4 Norms and Values System
Social scientists have long observed that shifts in behaviors or beliefs by a minority of the population can incite abrupt, widespread shifts in cultural values and practices. A recent study published by Science journal found that dominant social norms can be changed by roughly 25% of a group. Arguing that there is a moral implication surrounding the continued burning of fossil fuels and resulting environmental, health, and justice issues is an intervention researchers believe is likely to induce a tipping process through changes in normative systems. Today’s environmental movements and policies give researchers hope that a change in norms and values may be taking place right now.
5 The Education System
The intervention identified to shift the education system is straightforward: increase the quantity and quality of climate coverage in primary and secondary education. While many teachers include basic coverage of climate change, comprehensive approaches at all levels of public education are still rarely seen. Changes to educational programs in the present can lead to a social tipping process, once the new generation enters the workforce and public decision-making bodies. Researchers also note that educational campaigns can be strengthened by more reliable media and a supportive community.
6 Information Feedbacks
The final tipping intervention relates to the flow of information and the creation of positive information feedbacks. The study argues that transparency and disclosure of information about carbon emissions goes beyond climate policy implications and promotes public and consumer awareness. One example the researchers cite is the disclosure of relationships between RWE, the biggest energy company in Germany, and local politicians protecting their interest in coal extraction. The disclosure triggered a national social movement and massive public demonstrations against plans to clear the Hambach Forest.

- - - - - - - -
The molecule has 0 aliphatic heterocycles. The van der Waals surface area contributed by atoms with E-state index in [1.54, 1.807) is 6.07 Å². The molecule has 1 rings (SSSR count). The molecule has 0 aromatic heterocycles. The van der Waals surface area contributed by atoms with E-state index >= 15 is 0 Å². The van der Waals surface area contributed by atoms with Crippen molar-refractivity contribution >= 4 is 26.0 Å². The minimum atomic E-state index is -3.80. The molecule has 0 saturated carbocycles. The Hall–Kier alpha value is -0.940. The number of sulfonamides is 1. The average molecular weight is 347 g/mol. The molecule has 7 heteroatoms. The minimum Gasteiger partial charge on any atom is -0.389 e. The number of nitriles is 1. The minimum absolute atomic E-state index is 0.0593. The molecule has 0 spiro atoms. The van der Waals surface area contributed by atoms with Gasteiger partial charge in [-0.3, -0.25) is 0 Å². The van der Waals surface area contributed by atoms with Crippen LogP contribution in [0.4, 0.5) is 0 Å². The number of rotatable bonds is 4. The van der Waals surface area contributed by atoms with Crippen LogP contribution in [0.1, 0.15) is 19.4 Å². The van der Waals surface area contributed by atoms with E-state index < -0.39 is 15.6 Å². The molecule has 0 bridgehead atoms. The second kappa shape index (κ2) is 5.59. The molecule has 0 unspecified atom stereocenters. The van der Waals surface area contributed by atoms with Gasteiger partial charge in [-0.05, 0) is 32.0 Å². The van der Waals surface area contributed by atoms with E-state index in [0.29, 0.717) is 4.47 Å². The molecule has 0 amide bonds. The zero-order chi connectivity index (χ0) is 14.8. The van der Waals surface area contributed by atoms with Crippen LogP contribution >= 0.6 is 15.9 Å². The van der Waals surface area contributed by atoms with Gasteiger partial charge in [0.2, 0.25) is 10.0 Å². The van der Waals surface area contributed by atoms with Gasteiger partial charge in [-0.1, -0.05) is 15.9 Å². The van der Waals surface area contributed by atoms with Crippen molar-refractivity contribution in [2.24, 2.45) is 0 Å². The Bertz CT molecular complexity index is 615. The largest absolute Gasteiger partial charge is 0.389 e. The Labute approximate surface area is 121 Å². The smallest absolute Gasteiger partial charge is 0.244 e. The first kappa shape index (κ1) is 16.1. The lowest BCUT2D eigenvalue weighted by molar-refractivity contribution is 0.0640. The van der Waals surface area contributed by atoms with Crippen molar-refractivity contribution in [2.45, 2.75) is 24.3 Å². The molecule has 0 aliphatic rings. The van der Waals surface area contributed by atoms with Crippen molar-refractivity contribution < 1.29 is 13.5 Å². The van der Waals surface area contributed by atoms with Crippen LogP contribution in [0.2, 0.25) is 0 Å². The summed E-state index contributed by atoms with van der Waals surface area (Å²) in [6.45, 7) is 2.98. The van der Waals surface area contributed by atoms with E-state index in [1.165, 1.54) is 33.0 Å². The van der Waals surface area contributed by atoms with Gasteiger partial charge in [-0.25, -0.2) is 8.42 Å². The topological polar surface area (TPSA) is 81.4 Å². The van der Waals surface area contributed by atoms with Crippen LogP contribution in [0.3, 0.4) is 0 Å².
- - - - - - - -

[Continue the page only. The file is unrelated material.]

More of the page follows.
Despite the useful exploration of how social systems can be influenced to produce positive environmental benefits, this study is no silver bullet for solving the climate crisis. Critics argue that climate change’s complexity makes it hard to use historical precedents to predict future socio-environmental outcomes. It’s also hard to predict the collective behavior of 8 billion people with incredibly diverse life stories. However, this study can help guide the discussion around social tipping points to produce more concrete paths for change.